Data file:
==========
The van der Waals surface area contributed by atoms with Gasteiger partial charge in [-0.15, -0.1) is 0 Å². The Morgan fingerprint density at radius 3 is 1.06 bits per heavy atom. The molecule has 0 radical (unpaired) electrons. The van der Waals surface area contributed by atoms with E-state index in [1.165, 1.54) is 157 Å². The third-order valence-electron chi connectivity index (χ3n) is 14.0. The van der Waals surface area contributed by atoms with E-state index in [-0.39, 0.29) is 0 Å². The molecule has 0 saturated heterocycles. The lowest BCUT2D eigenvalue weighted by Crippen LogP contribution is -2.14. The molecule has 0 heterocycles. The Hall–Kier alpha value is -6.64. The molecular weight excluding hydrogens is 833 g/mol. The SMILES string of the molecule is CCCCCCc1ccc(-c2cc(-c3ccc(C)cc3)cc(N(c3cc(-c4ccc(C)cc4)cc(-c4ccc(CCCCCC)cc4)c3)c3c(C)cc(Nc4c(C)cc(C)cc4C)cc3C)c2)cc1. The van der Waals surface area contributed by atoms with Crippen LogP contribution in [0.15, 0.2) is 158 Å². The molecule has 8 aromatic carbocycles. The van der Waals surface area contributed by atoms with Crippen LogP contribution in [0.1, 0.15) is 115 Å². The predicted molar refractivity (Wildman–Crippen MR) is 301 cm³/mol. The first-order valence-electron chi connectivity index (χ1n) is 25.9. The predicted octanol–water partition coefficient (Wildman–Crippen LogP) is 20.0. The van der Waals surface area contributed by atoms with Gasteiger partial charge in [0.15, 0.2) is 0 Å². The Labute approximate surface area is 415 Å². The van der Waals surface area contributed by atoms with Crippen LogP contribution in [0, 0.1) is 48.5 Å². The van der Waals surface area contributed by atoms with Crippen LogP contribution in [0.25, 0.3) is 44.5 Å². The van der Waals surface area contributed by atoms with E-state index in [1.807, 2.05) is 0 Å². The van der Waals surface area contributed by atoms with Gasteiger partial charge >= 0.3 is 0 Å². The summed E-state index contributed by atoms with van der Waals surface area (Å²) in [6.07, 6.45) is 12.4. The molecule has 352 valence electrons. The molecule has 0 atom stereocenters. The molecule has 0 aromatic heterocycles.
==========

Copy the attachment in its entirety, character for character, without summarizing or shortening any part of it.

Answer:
The van der Waals surface area contributed by atoms with Gasteiger partial charge in [-0.15, -0.1) is 0 Å². The Morgan fingerprint density at radius 3 is 1.06 bits per heavy atom. The molecule has 0 radical (unpaired) electrons. The van der Waals surface area contributed by atoms with E-state index in [1.165, 1.54) is 157 Å². The third-order valence-electron chi connectivity index (χ3n) is 14.0. The van der Waals surface area contributed by atoms with E-state index in [-0.39, 0.29) is 0 Å². The molecule has 0 saturated heterocycles. The lowest BCUT2D eigenvalue weighted by Crippen LogP contribution is -2.14. The molecule has 0 heterocycles. The Hall–Kier alpha value is -6.64. The molecular weight excluding hydrogens is 833 g/mol. The SMILES string of the molecule is CCCCCCc1ccc(-c2cc(-c3ccc(C)cc3)cc(N(c3cc(-c4ccc(C)cc4)cc(-c4ccc(CCCCCC)cc4)c3)c3c(C)cc(Nc4c(C)cc(C)cc4C)cc3C)c2)cc1. The van der Waals surface area contributed by atoms with Crippen LogP contribution in [0.15, 0.2) is 158 Å². The molecule has 8 aromatic carbocycles. The van der Waals surface area contributed by atoms with Crippen LogP contribution in [0.1, 0.15) is 115 Å². The predicted molar refractivity (Wildman–Crippen MR) is 301 cm³/mol. The first-order valence-electron chi connectivity index (χ1n) is 25.9. The predicted octanol–water partition coefficient (Wildman–Crippen LogP) is 20.0. The van der Waals surface area contributed by atoms with Gasteiger partial charge in [0.15, 0.2) is 0 Å². The Labute approximate surface area is 415 Å². The van der Waals surface area contributed by atoms with Crippen LogP contribution in [0, 0.1) is 48.5 Å². The van der Waals surface area contributed by atoms with Crippen LogP contribution in [0.25, 0.3) is 44.5 Å². The van der Waals surface area contributed by atoms with E-state index in [1.807, 2.05) is 0 Å². The van der Waals surface area contributed by atoms with Gasteiger partial charge >= 0.3 is 0 Å². The summed E-state index contributed by atoms with van der Waals surface area (Å²) in [6.07, 6.45) is 12.4. The molecule has 352 valence electrons. The molecule has 0 atom stereocenters. The molecule has 0 aromatic heterocycles.